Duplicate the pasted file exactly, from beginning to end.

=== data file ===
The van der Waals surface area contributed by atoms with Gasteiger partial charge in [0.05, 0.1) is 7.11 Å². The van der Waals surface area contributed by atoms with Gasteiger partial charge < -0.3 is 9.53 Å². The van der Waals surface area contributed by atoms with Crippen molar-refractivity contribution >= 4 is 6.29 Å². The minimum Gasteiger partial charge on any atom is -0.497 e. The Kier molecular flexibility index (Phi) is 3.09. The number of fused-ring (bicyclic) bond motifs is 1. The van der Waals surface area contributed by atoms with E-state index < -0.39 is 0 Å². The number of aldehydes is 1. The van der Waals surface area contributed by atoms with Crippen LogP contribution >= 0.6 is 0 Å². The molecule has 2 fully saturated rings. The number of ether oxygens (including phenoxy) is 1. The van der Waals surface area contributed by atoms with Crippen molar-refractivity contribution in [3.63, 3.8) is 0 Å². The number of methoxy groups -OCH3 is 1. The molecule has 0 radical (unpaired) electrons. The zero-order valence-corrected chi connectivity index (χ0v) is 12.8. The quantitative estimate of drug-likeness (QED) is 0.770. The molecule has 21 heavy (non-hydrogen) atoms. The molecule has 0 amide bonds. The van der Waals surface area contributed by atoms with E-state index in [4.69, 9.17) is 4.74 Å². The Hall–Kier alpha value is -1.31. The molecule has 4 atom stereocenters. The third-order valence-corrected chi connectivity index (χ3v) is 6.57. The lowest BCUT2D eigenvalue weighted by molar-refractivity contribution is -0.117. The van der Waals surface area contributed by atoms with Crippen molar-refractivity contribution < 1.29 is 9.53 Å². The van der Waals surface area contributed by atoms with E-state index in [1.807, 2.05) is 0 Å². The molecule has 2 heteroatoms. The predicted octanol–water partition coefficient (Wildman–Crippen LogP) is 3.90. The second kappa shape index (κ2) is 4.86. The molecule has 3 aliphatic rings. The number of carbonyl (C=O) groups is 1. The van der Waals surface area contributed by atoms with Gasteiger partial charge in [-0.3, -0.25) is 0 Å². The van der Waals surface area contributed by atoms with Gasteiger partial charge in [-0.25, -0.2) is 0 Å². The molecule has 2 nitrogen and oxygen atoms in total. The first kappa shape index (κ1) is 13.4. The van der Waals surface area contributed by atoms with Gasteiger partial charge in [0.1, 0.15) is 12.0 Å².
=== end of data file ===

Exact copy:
The van der Waals surface area contributed by atoms with Gasteiger partial charge in [0.05, 0.1) is 7.11 Å². The van der Waals surface area contributed by atoms with Gasteiger partial charge < -0.3 is 9.53 Å². The van der Waals surface area contributed by atoms with Crippen molar-refractivity contribution >= 4 is 6.29 Å². The minimum Gasteiger partial charge on any atom is -0.497 e. The Kier molecular flexibility index (Phi) is 3.09. The number of fused-ring (bicyclic) bond motifs is 1. The van der Waals surface area contributed by atoms with E-state index < -0.39 is 0 Å². The number of aldehydes is 1. The van der Waals surface area contributed by atoms with Crippen LogP contribution >= 0.6 is 0 Å². The molecule has 2 fully saturated rings. The number of ether oxygens (including phenoxy) is 1. The van der Waals surface area contributed by atoms with Crippen molar-refractivity contribution in [3.63, 3.8) is 0 Å². The number of methoxy groups -OCH3 is 1. The molecule has 0 radical (unpaired) electrons. The zero-order valence-corrected chi connectivity index (χ0v) is 12.8. The quantitative estimate of drug-likeness (QED) is 0.770. The molecule has 21 heavy (non-hydrogen) atoms. The molecule has 0 amide bonds. The van der Waals surface area contributed by atoms with E-state index in [4.69, 9.17) is 4.74 Å². The Hall–Kier alpha value is -1.31. The molecule has 4 atom stereocenters. The third-order valence-corrected chi connectivity index (χ3v) is 6.57. The lowest BCUT2D eigenvalue weighted by molar-refractivity contribution is -0.117. The van der Waals surface area contributed by atoms with Crippen molar-refractivity contribution < 1.29 is 9.53 Å². The van der Waals surface area contributed by atoms with E-state index in [1.807, 2.05) is 0 Å². The molecule has 2 heteroatoms. The predicted octanol–water partition coefficient (Wildman–Crippen LogP) is 3.90. The second kappa shape index (κ2) is 4.86. The molecule has 3 aliphatic rings. The number of carbonyl (C=O) groups is 1. The van der Waals surface area contributed by atoms with Gasteiger partial charge in [-0.3, -0.25) is 0 Å². The van der Waals surface area contributed by atoms with Gasteiger partial charge in [-0.25, -0.2) is 0 Å². The molecule has 2 nitrogen and oxygen atoms in total. The first kappa shape index (κ1) is 13.4. The van der Waals surface area contributed by atoms with Gasteiger partial charge in [0.1, 0.15) is 12.0 Å².